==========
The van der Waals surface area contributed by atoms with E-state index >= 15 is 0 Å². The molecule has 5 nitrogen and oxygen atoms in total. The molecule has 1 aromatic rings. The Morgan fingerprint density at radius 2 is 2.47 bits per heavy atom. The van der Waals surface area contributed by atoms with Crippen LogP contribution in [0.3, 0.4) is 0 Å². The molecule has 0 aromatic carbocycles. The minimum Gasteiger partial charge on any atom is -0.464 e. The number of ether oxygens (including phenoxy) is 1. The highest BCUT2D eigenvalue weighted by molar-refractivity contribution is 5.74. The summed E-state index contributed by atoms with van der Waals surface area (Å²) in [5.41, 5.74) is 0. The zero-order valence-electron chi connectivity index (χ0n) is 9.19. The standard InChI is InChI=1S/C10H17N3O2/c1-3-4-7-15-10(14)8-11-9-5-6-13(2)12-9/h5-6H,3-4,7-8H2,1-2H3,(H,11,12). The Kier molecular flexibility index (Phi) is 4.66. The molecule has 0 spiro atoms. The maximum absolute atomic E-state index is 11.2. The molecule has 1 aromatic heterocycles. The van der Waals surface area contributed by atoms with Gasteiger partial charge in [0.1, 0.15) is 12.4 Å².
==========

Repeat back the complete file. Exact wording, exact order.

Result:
The van der Waals surface area contributed by atoms with E-state index >= 15 is 0 Å². The molecule has 5 nitrogen and oxygen atoms in total. The molecule has 1 aromatic rings. The Morgan fingerprint density at radius 2 is 2.47 bits per heavy atom. The van der Waals surface area contributed by atoms with Crippen LogP contribution in [0.3, 0.4) is 0 Å². The molecule has 0 aromatic carbocycles. The minimum Gasteiger partial charge on any atom is -0.464 e. The number of ether oxygens (including phenoxy) is 1. The highest BCUT2D eigenvalue weighted by molar-refractivity contribution is 5.74. The summed E-state index contributed by atoms with van der Waals surface area (Å²) in [5.41, 5.74) is 0. The zero-order valence-electron chi connectivity index (χ0n) is 9.19. The standard InChI is InChI=1S/C10H17N3O2/c1-3-4-7-15-10(14)8-11-9-5-6-13(2)12-9/h5-6H,3-4,7-8H2,1-2H3,(H,11,12). The Kier molecular flexibility index (Phi) is 4.66. The molecule has 0 spiro atoms. The maximum absolute atomic E-state index is 11.2. The molecule has 1 aromatic heterocycles. The van der Waals surface area contributed by atoms with Gasteiger partial charge in [0.1, 0.15) is 12.4 Å².